Chinatown – everything you’d expect a Chinatown to be – a myriad of shops selling fans, little Buddha statues, lotions, seafood and bok choy; cool street art and lanterns gracing the narrow street between the shops. What makes this Chinatown special is that it’s the largest one outside of Asia. Once you cross the wide, pagoda-like gate that is the entrance, you immediately get immersed in the dynamic atmosphere, overhearing conversations in Mandarin and watching neighbors chit-chat from the high, compact balconies of their homes in the tightly-squeezed apartment buildings.
Coit Tower – “It’s worth the hike,” our friend Johnny said. We crossed Chinatown and went up the steep hill leading to the 210-foot, Art Deco structure atop Telegraph Hill. Since you’ve gone through the whole sweaty ordeal of getting up there, go ahead and pay the $7 ticket fee to head up to the top with the elevator. The 360 degree view of Bay Bridge, Ferry Building, Financial District, Russian Hill, Golden Gate Bridge, SF Bay and Alcatraz is definitely worth it. I used my iphone to take a panorama shot, as opposed to a DSLR. Ask who Lillian Coit was while you’re at it. The lady whose name the tower bears is quite the badass.
Unexpected hiking trail – We decided to walk all the way from Telegraph Hill to Baker Beach because I’m a nut when it comes to long walks and my friend was stupid enough to go along with it. (Walks are the fountain of youth, people!) The entire trek took about 2 hours. We crossed the fancy Pacific Heights neighborhood, watching nannies pick up children from their private schools and admiring the tiny mansions guarded by inanimate yet impressive lion statues at their entrances. About a half a mile before reaching Baker Beach, we stumbled upon a muddy, forest area, which seemed to be a piece of a larger hiking trail. We immediately dropped everything and spent a good half an hour frolicking between the trees and playing in the mud. (Being an adult is overrated)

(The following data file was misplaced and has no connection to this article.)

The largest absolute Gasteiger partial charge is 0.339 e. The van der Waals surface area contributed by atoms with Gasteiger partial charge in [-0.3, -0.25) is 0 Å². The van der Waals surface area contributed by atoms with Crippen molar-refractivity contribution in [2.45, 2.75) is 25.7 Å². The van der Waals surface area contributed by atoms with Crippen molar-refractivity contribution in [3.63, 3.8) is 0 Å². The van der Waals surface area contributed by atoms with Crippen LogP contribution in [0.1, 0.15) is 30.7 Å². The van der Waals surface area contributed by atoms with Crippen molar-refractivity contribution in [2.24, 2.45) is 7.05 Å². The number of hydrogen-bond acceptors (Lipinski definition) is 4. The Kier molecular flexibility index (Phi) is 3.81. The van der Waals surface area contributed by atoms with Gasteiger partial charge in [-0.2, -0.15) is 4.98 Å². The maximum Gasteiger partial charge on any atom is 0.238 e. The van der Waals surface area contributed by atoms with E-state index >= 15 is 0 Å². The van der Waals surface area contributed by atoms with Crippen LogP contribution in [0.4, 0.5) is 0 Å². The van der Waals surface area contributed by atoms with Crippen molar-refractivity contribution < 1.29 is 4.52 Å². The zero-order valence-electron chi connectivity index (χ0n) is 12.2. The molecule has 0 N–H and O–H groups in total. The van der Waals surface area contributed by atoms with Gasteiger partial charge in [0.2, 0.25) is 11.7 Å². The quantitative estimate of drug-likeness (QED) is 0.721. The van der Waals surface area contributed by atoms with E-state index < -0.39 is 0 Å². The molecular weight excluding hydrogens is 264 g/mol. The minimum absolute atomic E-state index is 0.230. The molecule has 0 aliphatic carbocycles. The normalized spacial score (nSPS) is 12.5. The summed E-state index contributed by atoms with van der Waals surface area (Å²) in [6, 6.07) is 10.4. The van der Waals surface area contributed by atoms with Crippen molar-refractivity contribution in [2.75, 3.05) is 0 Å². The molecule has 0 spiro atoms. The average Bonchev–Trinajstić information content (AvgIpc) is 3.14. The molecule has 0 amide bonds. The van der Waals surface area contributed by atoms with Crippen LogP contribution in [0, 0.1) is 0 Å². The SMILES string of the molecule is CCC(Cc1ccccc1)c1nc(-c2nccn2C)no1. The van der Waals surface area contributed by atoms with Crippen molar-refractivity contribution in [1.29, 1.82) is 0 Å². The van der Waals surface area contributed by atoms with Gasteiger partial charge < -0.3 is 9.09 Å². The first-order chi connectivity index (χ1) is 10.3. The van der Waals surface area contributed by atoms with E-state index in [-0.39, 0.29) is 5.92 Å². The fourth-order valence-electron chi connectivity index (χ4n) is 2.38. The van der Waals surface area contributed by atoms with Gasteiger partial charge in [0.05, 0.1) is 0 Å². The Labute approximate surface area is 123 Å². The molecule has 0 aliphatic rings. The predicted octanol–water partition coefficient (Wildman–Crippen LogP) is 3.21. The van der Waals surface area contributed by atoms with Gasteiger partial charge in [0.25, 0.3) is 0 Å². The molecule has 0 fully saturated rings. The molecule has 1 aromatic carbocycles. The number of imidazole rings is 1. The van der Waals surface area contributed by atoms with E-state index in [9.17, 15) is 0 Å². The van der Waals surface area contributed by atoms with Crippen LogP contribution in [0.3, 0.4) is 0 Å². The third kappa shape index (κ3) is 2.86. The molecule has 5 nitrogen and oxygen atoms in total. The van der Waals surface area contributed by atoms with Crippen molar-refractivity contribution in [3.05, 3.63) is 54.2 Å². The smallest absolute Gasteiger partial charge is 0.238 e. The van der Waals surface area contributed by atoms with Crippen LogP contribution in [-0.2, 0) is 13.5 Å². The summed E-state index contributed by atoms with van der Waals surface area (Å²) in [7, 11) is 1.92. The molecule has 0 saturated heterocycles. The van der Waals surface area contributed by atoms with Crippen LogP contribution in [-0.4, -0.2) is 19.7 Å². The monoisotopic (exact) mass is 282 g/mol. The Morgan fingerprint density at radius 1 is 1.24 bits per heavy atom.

Baker Beach – if surfing is your thing, you’ll definitely enjoy this area. If you’re into other hobbies which don’t entertain the possibility of drowning, such as photography, you’re in the right spot, too. Baker Beach gives you a front row view of the Golden Gate Bridge as well as the opportunity to splash around in the ocean. We caught it on a misty day, but it was still beautiful.
Haight-Ashbury – “What’s a cool, hipster place to see around here,” I asked my friend Annabelle, a Santa Barbara native who’s lived in Frisco for the past year (don’t ever call it “Frisco”). The Haight-Ashbury neighborhood was her immediate response, and it turned out to be exactly what I wanted. Picture this: funky hair, ripped jeans, tattoo shops and dark bars galore. I shit you not, after I posted a few images from San Francisco on my Instagram account, 3 tattoo studios from that area started following me within 10 minutes. If you’re looking for some brick-a-brac, graffiti or a punk band to join, this is your spot.
Union Square – buzzing with people and twinkling lights shining from every corner, this is a nice spot for a break before your friend makes you climb your way up to Nob Hill. If you’re into shopping, there’s a Macy’s here, begging you to open your wallet and dig them out of the retail hole they’ve fallen into.
Grace Cathedral – “You guys had a long day, didn’t you!” Johnny said and then made us climb another 20 minutes worth of hills to get to Grace Cathedral at night. I honestly wouldn’t have had it any other way. I thought this spot was way cooler to see at night, soft lights and tranquility radiating from the beautiful Gothic structure.
Tenderloin – Johnny told us to stay away from this area at night no matter what. Well, we totally forgot and endured a 10-something block walk through “the bad part of town” while returning home at 9pm. We didn’t have any trouble, but it did look intimidating and dangerous, so try not to be there after dark.